The GAVI Alliance can help prevent deaths, and it is imperative that the president and Congress support and invest in the program. This is such an easy way to prevent deaths around the globe, and it isn't even expensive. There is no reason that children around the world should die from these preventable diseases.
Robyn Schickler, USF medical student, Tampa
Osama Bin Laden
Terrorist still has hold on us
Dead or alive, Osama has won for as long as I need to show my passport at the Canadian and Mexican borders, suffer the indignity of being half- clothed and shoeless and patted down to fly, or wait far away from the gate for an arriving relative.
He still wins each time we spend our treasure and our nation's youth in pointless and distant wars, while being unable to fix our own highways and bridges, or heal our sick poor.
He is dead. When do we get our freedom back?
Maynard J. Hirshon, St. Pete Beach
Reckless, radical, wrong | May 9
Voters have already spoken
The headline is most appropriate to describe the first 21/2 years of the Obama administration. The voters elected the Legislature and there was no secret what they wanted this election —nationally and statewise.
Richard W. Cope, Clearwater
More hurt for homeowners
The number of ways that the recently completed legislative session penalizes the average Floridian are to numerous to discuss in this forum.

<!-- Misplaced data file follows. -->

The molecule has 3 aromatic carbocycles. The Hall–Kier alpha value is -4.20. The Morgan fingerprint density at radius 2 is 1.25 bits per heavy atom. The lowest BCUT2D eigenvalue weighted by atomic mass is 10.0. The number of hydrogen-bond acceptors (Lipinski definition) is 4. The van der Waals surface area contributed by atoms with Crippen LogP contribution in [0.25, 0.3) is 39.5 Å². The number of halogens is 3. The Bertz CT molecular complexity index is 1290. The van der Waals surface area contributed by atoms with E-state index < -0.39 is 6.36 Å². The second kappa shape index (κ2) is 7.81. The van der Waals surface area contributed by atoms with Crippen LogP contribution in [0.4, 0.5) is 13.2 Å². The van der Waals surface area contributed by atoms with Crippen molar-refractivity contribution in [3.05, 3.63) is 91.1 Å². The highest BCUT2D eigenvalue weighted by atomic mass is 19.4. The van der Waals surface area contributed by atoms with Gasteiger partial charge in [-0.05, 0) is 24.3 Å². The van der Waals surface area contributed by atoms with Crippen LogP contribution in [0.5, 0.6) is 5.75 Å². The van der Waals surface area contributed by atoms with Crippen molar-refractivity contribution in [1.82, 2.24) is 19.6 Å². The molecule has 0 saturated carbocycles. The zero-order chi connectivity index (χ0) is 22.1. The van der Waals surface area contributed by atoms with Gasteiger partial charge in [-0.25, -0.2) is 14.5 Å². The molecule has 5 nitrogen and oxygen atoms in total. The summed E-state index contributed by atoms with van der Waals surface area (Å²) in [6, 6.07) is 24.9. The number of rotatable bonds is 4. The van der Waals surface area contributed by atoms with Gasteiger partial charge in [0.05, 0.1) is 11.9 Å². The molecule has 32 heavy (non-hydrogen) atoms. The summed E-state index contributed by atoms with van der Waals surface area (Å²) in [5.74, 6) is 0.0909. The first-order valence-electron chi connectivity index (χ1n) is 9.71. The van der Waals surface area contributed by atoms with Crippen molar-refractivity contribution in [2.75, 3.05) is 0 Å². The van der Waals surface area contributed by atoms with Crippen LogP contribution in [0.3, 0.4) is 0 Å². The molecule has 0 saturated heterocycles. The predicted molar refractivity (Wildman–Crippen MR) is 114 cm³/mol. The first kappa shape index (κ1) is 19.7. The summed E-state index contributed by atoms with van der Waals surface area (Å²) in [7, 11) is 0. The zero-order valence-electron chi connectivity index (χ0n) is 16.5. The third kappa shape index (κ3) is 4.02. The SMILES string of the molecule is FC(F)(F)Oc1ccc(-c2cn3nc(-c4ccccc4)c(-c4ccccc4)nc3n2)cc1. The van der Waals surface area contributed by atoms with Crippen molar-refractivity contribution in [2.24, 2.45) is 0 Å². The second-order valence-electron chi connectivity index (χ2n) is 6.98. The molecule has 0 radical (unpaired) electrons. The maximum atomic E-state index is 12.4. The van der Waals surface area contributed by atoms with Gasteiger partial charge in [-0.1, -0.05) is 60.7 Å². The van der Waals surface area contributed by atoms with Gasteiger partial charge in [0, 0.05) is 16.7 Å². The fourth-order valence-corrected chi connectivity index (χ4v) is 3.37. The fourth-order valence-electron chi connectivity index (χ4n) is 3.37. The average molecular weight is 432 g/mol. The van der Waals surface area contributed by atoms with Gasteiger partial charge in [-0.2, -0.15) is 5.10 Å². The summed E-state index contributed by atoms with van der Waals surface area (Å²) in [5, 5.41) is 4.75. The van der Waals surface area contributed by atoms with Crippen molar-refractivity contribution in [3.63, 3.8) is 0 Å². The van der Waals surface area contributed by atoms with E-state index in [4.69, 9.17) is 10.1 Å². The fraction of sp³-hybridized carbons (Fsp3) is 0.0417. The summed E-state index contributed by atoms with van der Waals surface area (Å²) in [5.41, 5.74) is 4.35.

However, as an economist, I feel compelled to point out the fallacy inherent in the passage of Senate Bill 1330.
This bill allows insurance companies to raise premiums, on a yearly basis, by up to 30 percent without government approval.
Republican lawmakers, bought and paid for the insurance industry, claim that by allowing premiums to rise, new companies will enter the market, which will eventually cause premiums to fall.
There are two problems with this theory.
One, insurance companies are not stupid. Even though collusion is illegal under antitrust laws, companies still collude, keeping prices artificially high and ensuring they continue to make healthy profits.
Two, this assumption of competition works only if both sides of the market are free to exit and enter. Consumers (the demand side) are forced to buy homeowners insurance if they have a mortgage. If the price set by the insurance companies is too high, we can't decline to buy their product.
Anyone with an ounce of common sense can see that this law tilts the market even more in favor of the insurance companies and penalizes Florida's homeowners.
Too bad our Legislature, and those who voter for them, don't have that ounce.
Joel Melvin, Clearwater
Vindication of the U.S. war on terror | May 8
A narrow escape in 1998
"Bin Laden declared war on us in 1998," according to columnist Charles Krauthammer. "But it was not until 9/11 that we took him seriously."
Krauthammer apparently doesn't believe that President Bill Clinton was serious when he ordered the Tomahawk cruise missile attacks that narrowly missed killing bin Laden on Aug. 8, 1998.
James Nelson, Largo